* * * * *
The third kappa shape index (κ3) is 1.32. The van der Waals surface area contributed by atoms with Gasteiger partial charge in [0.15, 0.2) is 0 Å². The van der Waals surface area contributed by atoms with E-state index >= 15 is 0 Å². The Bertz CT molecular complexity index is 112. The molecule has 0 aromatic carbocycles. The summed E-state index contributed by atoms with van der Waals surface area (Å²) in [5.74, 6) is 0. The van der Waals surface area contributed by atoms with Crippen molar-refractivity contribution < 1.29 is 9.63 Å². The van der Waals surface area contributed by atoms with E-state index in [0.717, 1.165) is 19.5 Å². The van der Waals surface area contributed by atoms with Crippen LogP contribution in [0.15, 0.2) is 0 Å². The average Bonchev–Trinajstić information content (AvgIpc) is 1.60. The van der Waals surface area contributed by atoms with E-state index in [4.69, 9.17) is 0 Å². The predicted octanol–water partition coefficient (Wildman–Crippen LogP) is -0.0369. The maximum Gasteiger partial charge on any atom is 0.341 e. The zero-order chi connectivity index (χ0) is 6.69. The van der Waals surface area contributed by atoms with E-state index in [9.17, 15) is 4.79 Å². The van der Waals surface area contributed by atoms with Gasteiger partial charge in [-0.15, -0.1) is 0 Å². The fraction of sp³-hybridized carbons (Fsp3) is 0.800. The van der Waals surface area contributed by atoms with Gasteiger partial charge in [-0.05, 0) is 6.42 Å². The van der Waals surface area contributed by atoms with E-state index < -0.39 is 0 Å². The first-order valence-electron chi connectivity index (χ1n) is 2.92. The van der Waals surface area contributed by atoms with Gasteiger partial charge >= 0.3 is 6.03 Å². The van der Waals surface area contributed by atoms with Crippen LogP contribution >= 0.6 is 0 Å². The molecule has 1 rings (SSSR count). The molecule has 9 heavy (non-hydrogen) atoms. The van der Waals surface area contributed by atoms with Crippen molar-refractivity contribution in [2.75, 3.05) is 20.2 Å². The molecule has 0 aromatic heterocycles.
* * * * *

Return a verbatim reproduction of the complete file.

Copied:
The third kappa shape index (κ3) is 1.32. The van der Waals surface area contributed by atoms with Gasteiger partial charge in [0.15, 0.2) is 0 Å². The van der Waals surface area contributed by atoms with E-state index >= 15 is 0 Å². The Bertz CT molecular complexity index is 112. The molecule has 0 aromatic carbocycles. The summed E-state index contributed by atoms with van der Waals surface area (Å²) in [5.74, 6) is 0. The van der Waals surface area contributed by atoms with Crippen molar-refractivity contribution < 1.29 is 9.63 Å². The van der Waals surface area contributed by atoms with E-state index in [0.717, 1.165) is 19.5 Å². The van der Waals surface area contributed by atoms with Crippen LogP contribution in [0.15, 0.2) is 0 Å². The average Bonchev–Trinajstić information content (AvgIpc) is 1.60. The van der Waals surface area contributed by atoms with E-state index in [4.69, 9.17) is 0 Å². The predicted octanol–water partition coefficient (Wildman–Crippen LogP) is -0.0369. The maximum Gasteiger partial charge on any atom is 0.341 e. The zero-order chi connectivity index (χ0) is 6.69. The van der Waals surface area contributed by atoms with E-state index in [9.17, 15) is 4.79 Å². The van der Waals surface area contributed by atoms with Gasteiger partial charge in [-0.15, -0.1) is 0 Å². The fraction of sp³-hybridized carbons (Fsp3) is 0.800. The van der Waals surface area contributed by atoms with Gasteiger partial charge in [-0.05, 0) is 6.42 Å². The van der Waals surface area contributed by atoms with E-state index < -0.39 is 0 Å². The first-order valence-electron chi connectivity index (χ1n) is 2.92. The van der Waals surface area contributed by atoms with Gasteiger partial charge >= 0.3 is 6.03 Å². The van der Waals surface area contributed by atoms with Crippen LogP contribution >= 0.6 is 0 Å². The molecule has 1 rings (SSSR count). The molecule has 9 heavy (non-hydrogen) atoms. The van der Waals surface area contributed by atoms with Crippen molar-refractivity contribution in [2.75, 3.05) is 20.2 Å². The molecule has 0 aromatic heterocycles.